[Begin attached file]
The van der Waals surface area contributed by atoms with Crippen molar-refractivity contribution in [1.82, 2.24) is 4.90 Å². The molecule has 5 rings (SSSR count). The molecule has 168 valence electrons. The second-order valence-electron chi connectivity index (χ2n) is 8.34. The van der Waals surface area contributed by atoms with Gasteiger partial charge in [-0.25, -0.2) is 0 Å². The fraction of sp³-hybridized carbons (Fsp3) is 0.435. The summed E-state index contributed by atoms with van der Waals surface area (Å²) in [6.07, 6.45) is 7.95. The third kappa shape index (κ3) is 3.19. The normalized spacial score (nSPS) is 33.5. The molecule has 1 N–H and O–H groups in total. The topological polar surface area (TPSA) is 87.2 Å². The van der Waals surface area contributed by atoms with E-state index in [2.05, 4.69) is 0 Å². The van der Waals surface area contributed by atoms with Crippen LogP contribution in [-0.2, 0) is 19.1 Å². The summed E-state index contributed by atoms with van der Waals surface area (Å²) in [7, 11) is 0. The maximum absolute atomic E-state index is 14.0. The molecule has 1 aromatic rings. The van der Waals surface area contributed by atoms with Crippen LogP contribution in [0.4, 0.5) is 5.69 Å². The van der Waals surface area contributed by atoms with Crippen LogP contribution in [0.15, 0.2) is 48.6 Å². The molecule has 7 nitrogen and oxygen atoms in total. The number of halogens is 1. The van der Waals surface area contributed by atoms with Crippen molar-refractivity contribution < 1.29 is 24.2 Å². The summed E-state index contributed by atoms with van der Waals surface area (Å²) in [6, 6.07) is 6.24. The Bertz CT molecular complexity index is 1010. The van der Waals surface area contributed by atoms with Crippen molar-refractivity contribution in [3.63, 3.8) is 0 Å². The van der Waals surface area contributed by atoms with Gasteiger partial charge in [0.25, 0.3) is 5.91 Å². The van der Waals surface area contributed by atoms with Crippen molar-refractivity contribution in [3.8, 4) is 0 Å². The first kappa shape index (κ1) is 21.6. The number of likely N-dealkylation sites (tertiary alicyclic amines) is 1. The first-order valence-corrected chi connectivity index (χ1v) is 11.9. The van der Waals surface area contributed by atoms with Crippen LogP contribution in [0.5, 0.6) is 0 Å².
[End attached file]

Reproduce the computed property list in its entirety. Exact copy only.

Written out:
The van der Waals surface area contributed by atoms with Crippen molar-refractivity contribution in [1.82, 2.24) is 4.90 Å². The molecule has 5 rings (SSSR count). The molecule has 168 valence electrons. The second-order valence-electron chi connectivity index (χ2n) is 8.34. The van der Waals surface area contributed by atoms with Gasteiger partial charge in [-0.25, -0.2) is 0 Å². The fraction of sp³-hybridized carbons (Fsp3) is 0.435. The summed E-state index contributed by atoms with van der Waals surface area (Å²) in [6.07, 6.45) is 7.95. The third kappa shape index (κ3) is 3.19. The normalized spacial score (nSPS) is 33.5. The molecule has 1 N–H and O–H groups in total. The topological polar surface area (TPSA) is 87.2 Å². The van der Waals surface area contributed by atoms with E-state index in [2.05, 4.69) is 0 Å². The van der Waals surface area contributed by atoms with Crippen LogP contribution in [-0.2, 0) is 19.1 Å². The summed E-state index contributed by atoms with van der Waals surface area (Å²) in [7, 11) is 0. The maximum absolute atomic E-state index is 14.0. The molecule has 1 aromatic rings. The van der Waals surface area contributed by atoms with Crippen LogP contribution in [0.4, 0.5) is 5.69 Å². The van der Waals surface area contributed by atoms with Crippen LogP contribution in [0.15, 0.2) is 48.6 Å². The molecule has 7 nitrogen and oxygen atoms in total. The number of halogens is 1. The van der Waals surface area contributed by atoms with Crippen molar-refractivity contribution < 1.29 is 24.2 Å². The summed E-state index contributed by atoms with van der Waals surface area (Å²) in [6, 6.07) is 6.24. The Bertz CT molecular complexity index is 1010. The van der Waals surface area contributed by atoms with Crippen molar-refractivity contribution in [3.63, 3.8) is 0 Å². The van der Waals surface area contributed by atoms with Gasteiger partial charge in [0.25, 0.3) is 5.91 Å². The van der Waals surface area contributed by atoms with Crippen molar-refractivity contribution in [3.8, 4) is 0 Å². The first kappa shape index (κ1) is 21.6. The number of likely N-dealkylation sites (tertiary alicyclic amines) is 1. The first-order valence-corrected chi connectivity index (χ1v) is 11.9. The van der Waals surface area contributed by atoms with Crippen LogP contribution in [0.5, 0.6) is 0 Å².